1950 – 1953 Iran — Nationalization in Iran
- Shah of Iran restored to power
More Information and Timeline For Nationalization in Iran
1. 1950 – General Haj-ALi Razmara becomes the Prime Minister of Iran
2. March 1951 – Prime Minister Razmara is assassinated
3. March 1951 – Mohammed Mossadegh presents the idea of nationalization of the Anglo-Iranian Oil Company to the Iranian Parliament and it is eventually approved by the Iranian Parliament
4. April 1951 – Mossadegh is elected as Iran’s new Prime Minister
5. May 1951 – Britain imposes an embargo on Iranian oil and bans the exportation of goods to Iran in retaliation. Britain also mobilizes its navy as a show of force
6. June 1951 – The United States, under President Truman, tries to mediate the situation between Iran and Britain diplomatically, while Britain decides to take legal action against Iran in the International Court of Justice
7. July 1951 – The International Court of Justice rules that the conflict could not be resolved by the ICJ because it was a problem between a private company and the Iranian government and not a matter of treaties
8. 1952 – Iran decides to sever diplomatic ties with Great Britain
9. 1953 – A failed coup against Mossadegh forces Shah Mohammed Reza Pahlavi to flee from Iran
Aug. 20, 1953//Prime Minister Ousted in Coup//The Central Intelligence Agency backs a plan, coordinated with British intelligence, to overthrow the Iranian prime minister, Mohammed Mossadegh. The plan has the approval of President Dwight D. Eisenhower and is conceived because of British concerns over petroleum exports and the relationship of the prime minister with the Soviets. The coup, orchestrated by an American agent, leads to the ouster of Mr. Mossadegh, and the shah, Mohammed Reza Pahlavi, becomes an authoritarian monarch.
10. 1953 – A second coup against Mossadegh is successful with the help of the CIA and the Shah returns to power in Iran
Shah Mohammed Reza Pahlavi ruled as an authoritarian leader until 1979 when he was overthrown during the Iranian Revolution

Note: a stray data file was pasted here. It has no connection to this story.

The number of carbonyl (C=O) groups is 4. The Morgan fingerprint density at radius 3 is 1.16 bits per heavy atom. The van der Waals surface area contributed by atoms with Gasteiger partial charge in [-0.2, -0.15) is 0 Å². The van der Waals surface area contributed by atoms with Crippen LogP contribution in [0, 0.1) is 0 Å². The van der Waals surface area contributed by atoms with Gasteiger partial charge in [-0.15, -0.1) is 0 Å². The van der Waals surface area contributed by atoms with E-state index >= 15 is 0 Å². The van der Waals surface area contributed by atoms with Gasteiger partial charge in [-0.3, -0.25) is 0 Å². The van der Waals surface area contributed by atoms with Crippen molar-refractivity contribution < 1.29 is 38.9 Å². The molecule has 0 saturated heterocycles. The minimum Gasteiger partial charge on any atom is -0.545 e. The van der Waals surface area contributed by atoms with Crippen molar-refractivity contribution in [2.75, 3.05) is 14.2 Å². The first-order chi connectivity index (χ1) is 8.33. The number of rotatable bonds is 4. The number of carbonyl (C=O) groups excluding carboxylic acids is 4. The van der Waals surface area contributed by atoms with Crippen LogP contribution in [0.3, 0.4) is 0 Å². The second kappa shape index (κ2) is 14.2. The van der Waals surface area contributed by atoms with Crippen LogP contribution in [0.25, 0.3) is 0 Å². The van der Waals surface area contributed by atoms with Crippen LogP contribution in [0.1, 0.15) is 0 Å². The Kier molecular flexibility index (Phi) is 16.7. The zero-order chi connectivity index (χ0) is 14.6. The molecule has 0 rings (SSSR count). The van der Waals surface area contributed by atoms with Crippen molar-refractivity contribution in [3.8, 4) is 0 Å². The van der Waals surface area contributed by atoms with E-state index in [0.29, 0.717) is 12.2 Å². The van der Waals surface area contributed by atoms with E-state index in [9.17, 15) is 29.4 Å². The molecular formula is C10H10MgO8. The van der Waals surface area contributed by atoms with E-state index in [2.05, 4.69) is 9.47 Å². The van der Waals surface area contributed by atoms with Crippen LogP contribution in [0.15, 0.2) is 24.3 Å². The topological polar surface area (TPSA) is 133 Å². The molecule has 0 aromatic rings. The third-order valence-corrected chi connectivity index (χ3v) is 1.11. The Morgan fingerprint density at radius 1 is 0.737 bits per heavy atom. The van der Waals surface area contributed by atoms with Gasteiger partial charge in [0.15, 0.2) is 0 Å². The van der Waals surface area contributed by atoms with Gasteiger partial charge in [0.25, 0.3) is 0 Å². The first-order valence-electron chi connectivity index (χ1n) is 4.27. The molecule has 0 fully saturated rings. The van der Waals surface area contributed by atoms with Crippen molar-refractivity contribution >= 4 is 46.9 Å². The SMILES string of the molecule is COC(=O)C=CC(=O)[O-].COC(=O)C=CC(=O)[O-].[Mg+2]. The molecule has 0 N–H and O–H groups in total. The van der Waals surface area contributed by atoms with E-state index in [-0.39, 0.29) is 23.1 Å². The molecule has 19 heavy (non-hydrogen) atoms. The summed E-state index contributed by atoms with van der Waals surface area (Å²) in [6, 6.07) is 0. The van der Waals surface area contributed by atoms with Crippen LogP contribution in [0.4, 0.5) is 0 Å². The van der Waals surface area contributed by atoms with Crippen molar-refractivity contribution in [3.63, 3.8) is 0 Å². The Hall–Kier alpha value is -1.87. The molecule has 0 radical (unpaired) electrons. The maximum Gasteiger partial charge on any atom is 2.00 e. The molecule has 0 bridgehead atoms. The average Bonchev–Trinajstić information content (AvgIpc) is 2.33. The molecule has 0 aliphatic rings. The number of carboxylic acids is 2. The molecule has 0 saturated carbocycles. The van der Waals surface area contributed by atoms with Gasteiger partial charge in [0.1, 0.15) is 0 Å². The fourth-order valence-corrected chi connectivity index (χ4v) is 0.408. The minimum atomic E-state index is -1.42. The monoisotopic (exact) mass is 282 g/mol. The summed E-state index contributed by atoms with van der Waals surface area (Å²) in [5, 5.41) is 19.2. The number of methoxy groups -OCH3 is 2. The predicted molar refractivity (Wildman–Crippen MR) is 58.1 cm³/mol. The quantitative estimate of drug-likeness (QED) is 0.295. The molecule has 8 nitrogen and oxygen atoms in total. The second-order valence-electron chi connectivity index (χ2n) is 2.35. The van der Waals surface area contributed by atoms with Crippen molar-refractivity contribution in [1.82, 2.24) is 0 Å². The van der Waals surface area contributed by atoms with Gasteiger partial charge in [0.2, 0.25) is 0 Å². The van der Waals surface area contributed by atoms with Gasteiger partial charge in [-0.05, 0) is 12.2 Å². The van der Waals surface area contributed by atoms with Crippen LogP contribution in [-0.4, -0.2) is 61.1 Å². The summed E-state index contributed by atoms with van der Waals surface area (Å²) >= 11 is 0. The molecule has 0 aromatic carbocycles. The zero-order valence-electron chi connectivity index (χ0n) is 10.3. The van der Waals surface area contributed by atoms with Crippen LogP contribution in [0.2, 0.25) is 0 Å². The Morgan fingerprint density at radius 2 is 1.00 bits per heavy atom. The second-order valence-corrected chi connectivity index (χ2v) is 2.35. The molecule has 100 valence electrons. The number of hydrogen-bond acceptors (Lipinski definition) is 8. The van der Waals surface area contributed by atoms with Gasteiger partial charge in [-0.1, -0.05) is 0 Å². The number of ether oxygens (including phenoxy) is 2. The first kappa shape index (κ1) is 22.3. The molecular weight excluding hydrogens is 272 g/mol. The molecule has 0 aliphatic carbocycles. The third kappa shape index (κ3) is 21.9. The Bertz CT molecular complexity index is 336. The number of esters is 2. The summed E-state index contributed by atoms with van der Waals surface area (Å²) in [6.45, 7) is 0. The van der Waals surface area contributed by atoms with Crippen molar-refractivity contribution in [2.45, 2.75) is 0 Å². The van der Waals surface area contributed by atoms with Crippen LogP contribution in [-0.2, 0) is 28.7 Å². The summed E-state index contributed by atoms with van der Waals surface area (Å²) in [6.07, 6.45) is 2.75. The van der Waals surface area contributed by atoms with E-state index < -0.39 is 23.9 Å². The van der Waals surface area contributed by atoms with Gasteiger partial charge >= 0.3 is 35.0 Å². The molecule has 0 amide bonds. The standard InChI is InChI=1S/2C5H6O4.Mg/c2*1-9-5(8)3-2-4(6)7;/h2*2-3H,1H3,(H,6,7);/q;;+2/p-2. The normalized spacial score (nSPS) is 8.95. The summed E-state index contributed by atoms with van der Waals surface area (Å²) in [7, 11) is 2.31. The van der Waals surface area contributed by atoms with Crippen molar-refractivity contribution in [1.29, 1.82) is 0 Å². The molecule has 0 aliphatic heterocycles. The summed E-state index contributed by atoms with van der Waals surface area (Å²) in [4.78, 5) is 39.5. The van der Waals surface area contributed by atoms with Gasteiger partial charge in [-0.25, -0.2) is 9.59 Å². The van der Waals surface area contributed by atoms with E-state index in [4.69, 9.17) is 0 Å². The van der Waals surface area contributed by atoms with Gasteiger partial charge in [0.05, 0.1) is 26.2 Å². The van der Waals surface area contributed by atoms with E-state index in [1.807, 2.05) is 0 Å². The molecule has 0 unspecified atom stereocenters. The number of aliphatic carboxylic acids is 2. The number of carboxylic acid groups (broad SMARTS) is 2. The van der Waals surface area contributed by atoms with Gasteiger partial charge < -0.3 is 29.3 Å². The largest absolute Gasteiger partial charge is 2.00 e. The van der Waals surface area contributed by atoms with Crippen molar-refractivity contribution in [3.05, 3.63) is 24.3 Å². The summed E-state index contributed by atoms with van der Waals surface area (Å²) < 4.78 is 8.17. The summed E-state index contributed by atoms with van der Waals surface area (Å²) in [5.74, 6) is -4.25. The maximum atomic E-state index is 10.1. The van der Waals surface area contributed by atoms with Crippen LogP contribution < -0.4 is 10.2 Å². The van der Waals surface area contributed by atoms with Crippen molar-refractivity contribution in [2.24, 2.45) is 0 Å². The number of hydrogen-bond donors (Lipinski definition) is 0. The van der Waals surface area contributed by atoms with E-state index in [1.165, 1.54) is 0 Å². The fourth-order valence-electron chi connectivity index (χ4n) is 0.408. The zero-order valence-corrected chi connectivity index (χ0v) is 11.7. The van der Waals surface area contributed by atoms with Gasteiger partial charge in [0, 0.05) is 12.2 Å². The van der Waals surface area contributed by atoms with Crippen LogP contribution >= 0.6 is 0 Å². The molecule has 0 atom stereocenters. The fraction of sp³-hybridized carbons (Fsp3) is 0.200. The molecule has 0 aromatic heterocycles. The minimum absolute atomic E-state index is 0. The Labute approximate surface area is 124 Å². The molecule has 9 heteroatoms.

1979 Iran – Ayatollah Ruhollah Khomeini
- Ayatollah Ruhollah Khomeini returns to Tehran, Iran after nearly 15 years of exile and takes over the Iranian law enforcement, courts and government administration and Khomeini seizes power in Iran
- Iran’s government becomes Islamic Republic when the Shah of Persia is forced to leaveJan. 16, 1979 Shah Flees Iran//The shah is overthrown in what becomes known as the Islamic Revolution of 1979. Three days later, R.W. Apple Jr., writing for The New York Times, tells of a “river of humanity” flowing down Tehran’s main street to show support for Ayotollah Ruhollah Khomeini, an exiled cleric. President Carter, speaking at a news conference in the days after the revolution, says of the shah: “He’s now in Egypt, and he will later come to our own country. But we would anticipate, and would certainly hope, that our good relationships with Iran will continue in the future.”
Ayatollah Khomeini and the birth of Theocracy
The Iranian Revolution comes to an end in February of 1979 when Ayatollah Ruhollah Khomeini returns to power after being in exile for about fifteen years. Khomeini had been exiled for his opposition to the Shah’s land reforms and attempts to modernize and Westernize the country in the 1960s. Khomeini returned not long after Shah Mohammad Reza Pahlavi was forced to flee the country. Shah Reza Pahlavi had been in power since 1941.
Khomeini Returns to Iran
Ayatollah Khomeini, who became a symbol of the Islamic Revolution, arrives in Tehran and immediately calls for the expulsion of all foreigners. “I beg God to cut off the the hands of all evil foreigners and their helpers,” he says. The State Department evacuates 1,350 Americans on the day of the ayatollah’s return. Khomeini would go on to take control of the country in March, installing a quasi theocracy that remains in power.
Khomeini’s first orders were to expel all foreigners from Iran, forcing over 1,000 U.S. State Department workers to leave the country.
He also wanted to return the government’s focus to creating a country that followed the principles of Islam and shunned outside interference and Westernization.